Abortion Rights Protections on November Ballots in 2 States

California, Vermont will have amendments to state constitutions put to public vote in midterms
By Jenn Gidman,  Newser Staff
Posted Jun 28, 2022 10:30 AM CDT
States Rush to Add Abortion Rights to Their Constitutions
Abortion-rights activists hold a rally in downtown Los Angeles on Monday.   (AP Photo/Damian Dovarganes)

(Newser) – With so-called "trigger laws" on abortion bans starting to kick in across the nation, some states are going on the offensive to protect access to the procedure. ABC30 reports that the California Assembly on Monday gave the green light to an amendment to the state's constitution, which will protect both legal access to abortions and contraception—an amendment that "will ensure that no court case, no federal law can supersede" it, Assembly member Buffy Wicks notes. There's already a right to health care privacy baked into the state's constitution, but the Assembly wanted to more clearly spell out that abortion and birth control rights are part of that.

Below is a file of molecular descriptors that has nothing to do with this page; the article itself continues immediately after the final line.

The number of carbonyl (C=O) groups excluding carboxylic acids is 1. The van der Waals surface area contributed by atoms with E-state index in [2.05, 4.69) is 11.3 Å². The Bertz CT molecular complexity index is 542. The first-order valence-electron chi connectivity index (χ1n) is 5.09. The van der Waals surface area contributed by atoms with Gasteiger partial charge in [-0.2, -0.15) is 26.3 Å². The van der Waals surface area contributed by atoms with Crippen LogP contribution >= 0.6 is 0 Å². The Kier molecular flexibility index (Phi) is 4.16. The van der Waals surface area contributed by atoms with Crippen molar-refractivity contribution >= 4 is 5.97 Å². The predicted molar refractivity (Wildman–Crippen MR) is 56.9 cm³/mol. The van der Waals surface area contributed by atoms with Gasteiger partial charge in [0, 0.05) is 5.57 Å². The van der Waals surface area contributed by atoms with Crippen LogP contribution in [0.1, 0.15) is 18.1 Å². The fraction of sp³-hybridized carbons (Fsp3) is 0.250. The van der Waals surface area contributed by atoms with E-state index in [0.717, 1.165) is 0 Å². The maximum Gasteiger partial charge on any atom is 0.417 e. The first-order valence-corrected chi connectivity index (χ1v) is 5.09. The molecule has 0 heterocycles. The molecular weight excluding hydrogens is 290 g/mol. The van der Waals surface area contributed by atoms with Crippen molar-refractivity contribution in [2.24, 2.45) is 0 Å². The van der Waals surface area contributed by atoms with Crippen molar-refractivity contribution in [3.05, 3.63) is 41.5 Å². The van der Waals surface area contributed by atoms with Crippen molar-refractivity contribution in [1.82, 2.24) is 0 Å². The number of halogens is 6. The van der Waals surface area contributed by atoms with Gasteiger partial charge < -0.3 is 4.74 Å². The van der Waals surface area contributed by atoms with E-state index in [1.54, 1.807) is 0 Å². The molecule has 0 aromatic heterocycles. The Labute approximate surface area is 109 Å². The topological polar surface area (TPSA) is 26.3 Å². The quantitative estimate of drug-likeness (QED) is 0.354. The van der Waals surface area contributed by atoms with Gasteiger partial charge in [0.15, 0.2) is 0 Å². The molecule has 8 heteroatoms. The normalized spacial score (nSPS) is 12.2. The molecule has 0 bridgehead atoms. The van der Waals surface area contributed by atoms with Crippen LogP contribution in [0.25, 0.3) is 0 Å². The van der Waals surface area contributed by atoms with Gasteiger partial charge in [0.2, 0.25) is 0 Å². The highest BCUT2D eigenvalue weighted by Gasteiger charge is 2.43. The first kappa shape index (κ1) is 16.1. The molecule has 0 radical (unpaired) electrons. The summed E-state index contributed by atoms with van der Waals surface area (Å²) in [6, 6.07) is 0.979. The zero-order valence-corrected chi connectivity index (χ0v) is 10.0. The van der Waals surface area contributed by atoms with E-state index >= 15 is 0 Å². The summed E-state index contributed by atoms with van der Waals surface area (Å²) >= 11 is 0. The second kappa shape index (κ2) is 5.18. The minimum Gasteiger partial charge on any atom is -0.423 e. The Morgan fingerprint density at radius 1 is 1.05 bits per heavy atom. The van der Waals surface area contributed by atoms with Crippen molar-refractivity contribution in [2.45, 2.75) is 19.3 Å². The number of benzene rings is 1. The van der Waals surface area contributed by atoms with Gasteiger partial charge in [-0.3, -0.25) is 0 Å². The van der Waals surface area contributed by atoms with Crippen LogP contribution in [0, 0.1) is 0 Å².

Voters in the state will still have the final say on passing the amendment, as it's now on the ballot for November. Per the Washington Post, the Assembly has a Democratic supermajority, and the measure doesn't need the signature of Gov. Gavin Newsom (who does support it) to pass. And it seems like Californians may indeed support the measure, as a poll from last year showed upward of three-quarters of the adult population were against overturning Roe v. Wade.

California has been at the forefront of aggressively pushing back at the SCOTUS decision, including Newsom last week signing a law that offers protection for abortion providers offering their services to people from other states. California's budget for 2023 also includes more than $200 million to expand reproductive health services, including funds to help pay for travel, accommodations, and child care for Californians seeking an abortion. The Guardian notes Vermont will have a similar constitutional amendment up for a November vote in the wake of last week's Supreme Court decision. In Vermont's case, the word "abortion" isn't referenced—instead, "personal reproductive autonomy" is. (Read more abortion rights stories.)

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